Skip to comments.Connecticut Jewish Woman Suing over Burial of Gentile in her Congregationís Cemetery
Posted on 05/10/2012 12:22:39 PM PDT by olcurmudgeon
The AP reports that a trial is set to begin in the case of a Connecticut Jewish woman who sued her congregation because a black woman had been buried in the interfaith section of their cemetery.
Maria Balabans lawsuit will go to trial Tuesday in New London Superior Court. She is demanding that the remains of Jamaica-born Juliet Steer be exhumed and removed from Congregation Ahavath Achims cemetery in Colchester.
The 73-year-old Balaban argues that the congregation broke the rule against burying gentiles in a Jewish cemetery when it allowed Steers burial in an interfaith section of the cemetery in 2010.
The congregations lawyer called the lawsuit is frivolous and said the only reason Balaban is suing is because Steer was black. Balaban said her motives are not racist.
What does “interfaith” section mean? I would interpret that to mean that those in that section were not Jews. Or, not only Jews. ?
I see. Because she objects to a gentile being buried in a Jewish cemetery, she must be a racist. Then, anyone protesting the burying a Hassid in a Catholic cemetery must be anti-Semitic, nu?
Oy, a Goy!
***...the only reason Balaban is suing is because Steer was black.***
The last time I heard anyone complain about the burial of a black person in a cemetery was 50 years ago!
Good grief..dead is dead. How can this even be offensive!
Interfaith cemeteries are the produce of the high rate of Jew/Gentile marriages and allow for spouses/family members of different religions to be buried next to each other. This was their intended purpose.
This fits right in with the Trayvon Fluke narrative being promoted by Obama’s fans. It wouldn’t surprise me if this was staged by liberals to add to the sense of racial tension and help the Dems win in November.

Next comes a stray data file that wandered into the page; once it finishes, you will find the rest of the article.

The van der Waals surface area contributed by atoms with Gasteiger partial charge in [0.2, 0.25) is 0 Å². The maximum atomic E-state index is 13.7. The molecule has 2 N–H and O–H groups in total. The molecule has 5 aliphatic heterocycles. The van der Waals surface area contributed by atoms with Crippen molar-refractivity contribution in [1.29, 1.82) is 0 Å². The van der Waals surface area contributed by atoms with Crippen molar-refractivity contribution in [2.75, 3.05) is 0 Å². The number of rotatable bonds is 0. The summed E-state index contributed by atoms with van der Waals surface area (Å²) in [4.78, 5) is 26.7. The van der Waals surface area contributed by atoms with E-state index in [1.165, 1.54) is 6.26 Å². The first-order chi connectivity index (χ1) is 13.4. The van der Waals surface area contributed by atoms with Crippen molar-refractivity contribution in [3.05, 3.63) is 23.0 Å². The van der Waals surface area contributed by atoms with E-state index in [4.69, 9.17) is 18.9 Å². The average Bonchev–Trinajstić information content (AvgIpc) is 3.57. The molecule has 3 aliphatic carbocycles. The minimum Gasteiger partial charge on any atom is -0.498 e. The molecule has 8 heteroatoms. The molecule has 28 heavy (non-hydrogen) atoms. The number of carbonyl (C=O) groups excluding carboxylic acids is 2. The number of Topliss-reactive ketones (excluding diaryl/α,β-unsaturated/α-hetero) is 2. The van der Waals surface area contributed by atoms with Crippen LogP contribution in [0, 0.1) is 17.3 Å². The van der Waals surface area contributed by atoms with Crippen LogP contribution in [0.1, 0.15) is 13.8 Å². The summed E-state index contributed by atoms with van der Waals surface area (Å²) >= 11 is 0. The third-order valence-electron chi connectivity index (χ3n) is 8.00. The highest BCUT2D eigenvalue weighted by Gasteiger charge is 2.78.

Here’s a nettlesome theological question (about which I have no opinion) but can the dead be said to have a religion? It would seem to this uninformed person that, once dead, the matter would no longer be a matter of opinion any longer.
Seems to me that "interfaith" is the key word here.If a Jewish cemetery is officially divided into "Jewish only" and "interfaith" it seems as if they expect at least some non-Jewish people to be buried there.I hope that anyone who's familiar with Jewish law will set me straight if I'm wrong here.
Of course the dead have a religion.
They’re all Mormons, having been baptized after death.
“it seems as if they expect at least some non-Jewish people to be buried there.I hope that anyone who’s familiar with Jewish law will set me straight if I’m wrong here.”
No, you are exactly correct. For example, my sister married a man who converted to Orthodox Judaism. He’d like his mother (who was Roman Catholic) buried by him, which is not exactly “kosher,” even if very understandable.
If I was to guess, the cemetary was supposed to be a Jewish only cemetary, and some later congregation created this “inter-faith” area, which violates all sorts of things.
The real question is why a government court would be involved in a wholly ecclesiastical dispute in the first place.
Stupid woman probably thought it meant Orthodox AND Reform
From other articles, the interfaith section came into being 15 years ago after a merger with another cemetary group, but it’s unclear if one has been actually been designated. The problem with this individual seems to be that she has no connection with the Synagogue at all, nor any familial connection. Apparently she or her family thought it was a nice place to be buried and bought a plot. How that happened would seem to be the issue.
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